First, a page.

13 public function variables()
14 {
15 return [
16 'aws_key' => config('services.aws.key'),
17 'aws_secret' => config('services.aws.secret'),
18 ];
19 }
20}
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You pull your key and secret using the Laravel config function, which in turn likely delegates to the env() function.

Sidecar sets the environment variables upon activation. If you are deploying from CI and then activating from e.g. Vapor, you'll want to make sure you have those variables in the Vapor environment.

Environment variables are set before activation, and before any pre-warming takes place.

And remember! If Sidecar manages the environment variables for a function, it will clobber any changes you make in the AWS UI, so you cannot use both methods simultaneously.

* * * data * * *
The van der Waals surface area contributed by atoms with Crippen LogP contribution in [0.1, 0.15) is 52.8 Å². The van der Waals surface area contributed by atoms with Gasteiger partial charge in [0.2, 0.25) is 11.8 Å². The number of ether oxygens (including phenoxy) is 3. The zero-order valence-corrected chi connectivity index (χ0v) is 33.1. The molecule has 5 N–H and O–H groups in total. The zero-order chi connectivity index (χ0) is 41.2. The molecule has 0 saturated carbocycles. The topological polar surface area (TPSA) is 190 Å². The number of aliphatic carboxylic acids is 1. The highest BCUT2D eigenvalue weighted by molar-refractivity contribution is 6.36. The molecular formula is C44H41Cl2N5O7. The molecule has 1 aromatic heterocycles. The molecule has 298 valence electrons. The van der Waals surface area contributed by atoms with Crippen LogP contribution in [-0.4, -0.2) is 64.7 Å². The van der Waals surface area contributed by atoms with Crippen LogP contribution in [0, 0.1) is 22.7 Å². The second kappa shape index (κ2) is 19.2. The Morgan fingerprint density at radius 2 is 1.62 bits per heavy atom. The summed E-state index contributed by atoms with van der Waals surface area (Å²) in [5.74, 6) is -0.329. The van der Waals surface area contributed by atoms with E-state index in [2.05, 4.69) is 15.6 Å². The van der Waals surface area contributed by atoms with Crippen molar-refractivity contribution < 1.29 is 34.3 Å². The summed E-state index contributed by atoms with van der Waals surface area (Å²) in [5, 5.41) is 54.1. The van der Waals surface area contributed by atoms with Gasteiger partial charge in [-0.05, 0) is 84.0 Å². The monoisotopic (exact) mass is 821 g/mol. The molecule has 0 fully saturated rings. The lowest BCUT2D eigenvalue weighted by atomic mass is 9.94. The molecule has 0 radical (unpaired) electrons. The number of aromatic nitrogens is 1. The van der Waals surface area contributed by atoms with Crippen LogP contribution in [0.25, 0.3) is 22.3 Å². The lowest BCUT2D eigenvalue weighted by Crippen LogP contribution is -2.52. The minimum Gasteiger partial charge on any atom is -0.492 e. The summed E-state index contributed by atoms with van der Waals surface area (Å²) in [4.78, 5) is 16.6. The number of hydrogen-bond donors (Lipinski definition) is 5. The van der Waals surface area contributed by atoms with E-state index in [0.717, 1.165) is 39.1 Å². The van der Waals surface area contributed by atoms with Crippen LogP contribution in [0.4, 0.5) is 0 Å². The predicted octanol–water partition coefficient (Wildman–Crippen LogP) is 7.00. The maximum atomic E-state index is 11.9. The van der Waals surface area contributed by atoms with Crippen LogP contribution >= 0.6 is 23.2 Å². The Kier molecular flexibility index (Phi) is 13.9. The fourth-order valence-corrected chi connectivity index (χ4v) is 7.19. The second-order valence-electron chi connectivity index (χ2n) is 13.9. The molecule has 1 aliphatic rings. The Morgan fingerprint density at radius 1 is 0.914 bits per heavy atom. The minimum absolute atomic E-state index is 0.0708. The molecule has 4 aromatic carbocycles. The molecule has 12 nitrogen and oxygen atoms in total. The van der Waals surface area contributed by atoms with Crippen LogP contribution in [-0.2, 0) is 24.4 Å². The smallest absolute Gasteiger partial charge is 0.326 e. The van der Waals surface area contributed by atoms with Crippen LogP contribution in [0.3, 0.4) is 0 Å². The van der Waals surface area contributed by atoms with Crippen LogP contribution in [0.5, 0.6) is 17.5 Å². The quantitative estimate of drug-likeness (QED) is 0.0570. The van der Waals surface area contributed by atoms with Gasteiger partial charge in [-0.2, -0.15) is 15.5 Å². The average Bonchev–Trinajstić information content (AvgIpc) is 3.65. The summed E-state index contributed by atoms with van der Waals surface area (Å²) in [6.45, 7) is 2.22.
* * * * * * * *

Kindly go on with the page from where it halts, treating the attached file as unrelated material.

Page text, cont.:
Reusing Package Files

If you're deploying your Sidecar functions every time you deploy your app, you will likely be deploying functions that have not changed at all.

In the case where no code has changed, Sidecar will not upload a new zip file to your bucket, but will reuse the old one.

In the event that neither the code nor function configuration have changed, Sidecar won't touch the Lambda function at all!

You will see output similar to the following:

1[Sidecar] Deploying App\Sidecar\OgImage to Lambda. (Runtime nodejs12.x.)
2 ↳ Function already exists, potentially updating code and configuration.
3 ↳ Packaging function code.
4 ↳ Package unchanged, reusing previous code package at s3://sidecar-us-east-2-XXX/sidecar/001-79a5915eaec296be04a0f4fb7cc80e40.zip.
5 ↳ Function code and configuration are unchanged! Not updating anything.
6[Sidecar] Activating function App\Sidecar\OgImage.
7 ↳ Activating Version 1 of SC-Laravel-local-Sidecar-OgImage.